I stumbled upon a great MIT Technology Review article (warning: regwall ahead) with a checklist you SHOULD use whenever considering a machine-learning-based product.
While the article focuses on machine learning at least some of the steps in that list apply to any new product that claims to use a brand new technology in a particular problem domain like overlay virtual networking with blockchain:
- What is the problem they are trying to solve including what are the more traditional ways of solving the problem, do they have shortcomings and how would those shortcomings be addressed with the new technology. If the traditional ways of solving a particular problem don’t have shortcomings that could be (obviously) solved with the new technology simply walk away. The risk is not worth the efforts.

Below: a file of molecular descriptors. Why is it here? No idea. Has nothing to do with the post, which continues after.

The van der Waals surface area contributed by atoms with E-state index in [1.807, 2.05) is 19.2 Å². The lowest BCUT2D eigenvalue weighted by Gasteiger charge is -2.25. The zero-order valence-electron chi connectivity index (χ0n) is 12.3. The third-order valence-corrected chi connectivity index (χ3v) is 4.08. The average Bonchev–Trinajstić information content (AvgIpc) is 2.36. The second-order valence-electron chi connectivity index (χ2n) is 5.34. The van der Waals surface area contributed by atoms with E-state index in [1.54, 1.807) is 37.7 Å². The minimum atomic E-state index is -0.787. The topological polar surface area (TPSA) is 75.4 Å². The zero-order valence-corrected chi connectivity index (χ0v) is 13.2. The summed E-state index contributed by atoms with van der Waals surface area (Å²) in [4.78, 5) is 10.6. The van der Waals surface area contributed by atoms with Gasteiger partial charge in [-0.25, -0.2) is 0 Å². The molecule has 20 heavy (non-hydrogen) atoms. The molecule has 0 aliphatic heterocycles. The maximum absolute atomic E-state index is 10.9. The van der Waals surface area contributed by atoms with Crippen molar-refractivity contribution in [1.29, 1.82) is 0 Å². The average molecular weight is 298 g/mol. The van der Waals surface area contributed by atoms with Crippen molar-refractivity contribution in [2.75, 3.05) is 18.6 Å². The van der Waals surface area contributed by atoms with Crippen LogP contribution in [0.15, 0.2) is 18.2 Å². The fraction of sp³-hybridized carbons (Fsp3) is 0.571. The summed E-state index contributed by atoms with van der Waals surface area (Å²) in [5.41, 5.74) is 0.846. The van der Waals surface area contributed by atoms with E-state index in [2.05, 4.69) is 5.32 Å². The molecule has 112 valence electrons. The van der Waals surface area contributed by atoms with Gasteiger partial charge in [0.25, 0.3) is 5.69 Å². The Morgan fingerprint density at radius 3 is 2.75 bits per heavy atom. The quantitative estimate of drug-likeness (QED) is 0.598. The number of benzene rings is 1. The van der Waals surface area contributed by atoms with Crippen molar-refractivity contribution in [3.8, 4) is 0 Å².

- How is the product using the technology? If you don’t get a very clear answer on this one, walk away. Also, find someone who understands the drawbacks of the proposed technology (potentially from another problem domain) and try to figure out how those drawbacks might apply to your particular use case (see also: RFC 1925, Rule 11).
- Should the new technology be used to solve the problem? This is really a recap of the previous two ;) In many cases the answer is NO.
The article contains two more checks you SHOULD apply to a machine learning solution:
- Where do they get the training data? Machine learning can use self-play where you train one or more algorithms against each other (great in environments with fixed rules like Go or chess) or training sets that someone has to collect and label. While I’m positive the cloud-based security companies have tons of security-focused training sets, I wonder whether they exist for pure networking.
- How do they audit their products - the “beauty” of machine learning is that you never really know how it works, and if you train your product on biased training data you get a biased product.